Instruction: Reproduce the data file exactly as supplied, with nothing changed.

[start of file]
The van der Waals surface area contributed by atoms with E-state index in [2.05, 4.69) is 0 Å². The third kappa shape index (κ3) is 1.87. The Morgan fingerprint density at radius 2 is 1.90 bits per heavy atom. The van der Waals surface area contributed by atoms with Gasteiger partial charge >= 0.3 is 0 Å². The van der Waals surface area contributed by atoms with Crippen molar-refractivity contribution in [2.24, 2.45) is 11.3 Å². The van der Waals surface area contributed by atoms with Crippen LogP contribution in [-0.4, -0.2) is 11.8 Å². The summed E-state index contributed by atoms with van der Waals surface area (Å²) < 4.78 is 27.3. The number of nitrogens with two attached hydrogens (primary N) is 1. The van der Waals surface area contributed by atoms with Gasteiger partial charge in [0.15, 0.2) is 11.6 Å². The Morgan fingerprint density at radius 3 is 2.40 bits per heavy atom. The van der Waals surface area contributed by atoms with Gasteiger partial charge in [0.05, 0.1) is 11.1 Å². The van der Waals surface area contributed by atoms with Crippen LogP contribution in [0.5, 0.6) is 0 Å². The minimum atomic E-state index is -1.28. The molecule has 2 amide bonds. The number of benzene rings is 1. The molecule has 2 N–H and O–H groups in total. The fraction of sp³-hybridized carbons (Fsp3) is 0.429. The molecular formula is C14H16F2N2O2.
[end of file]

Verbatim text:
The van der Waals surface area contributed by atoms with E-state index in [2.05, 4.69) is 0 Å². The third kappa shape index (κ3) is 1.87. The Morgan fingerprint density at radius 2 is 1.90 bits per heavy atom. The van der Waals surface area contributed by atoms with Gasteiger partial charge >= 0.3 is 0 Å². The van der Waals surface area contributed by atoms with Crippen molar-refractivity contribution in [2.24, 2.45) is 11.3 Å². The van der Waals surface area contributed by atoms with Crippen LogP contribution in [-0.4, -0.2) is 11.8 Å². The summed E-state index contributed by atoms with van der Waals surface area (Å²) < 4.78 is 27.3. The number of nitrogens with two attached hydrogens (primary N) is 1. The van der Waals surface area contributed by atoms with Gasteiger partial charge in [0.15, 0.2) is 11.6 Å². The Morgan fingerprint density at radius 3 is 2.40 bits per heavy atom. The van der Waals surface area contributed by atoms with Gasteiger partial charge in [0.05, 0.1) is 11.1 Å². The van der Waals surface area contributed by atoms with Crippen LogP contribution in [0.5, 0.6) is 0 Å². The minimum atomic E-state index is -1.28. The molecule has 2 amide bonds. The number of benzene rings is 1. The molecule has 2 N–H and O–H groups in total. The fraction of sp³-hybridized carbons (Fsp3) is 0.429. The molecular formula is C14H16F2N2O2.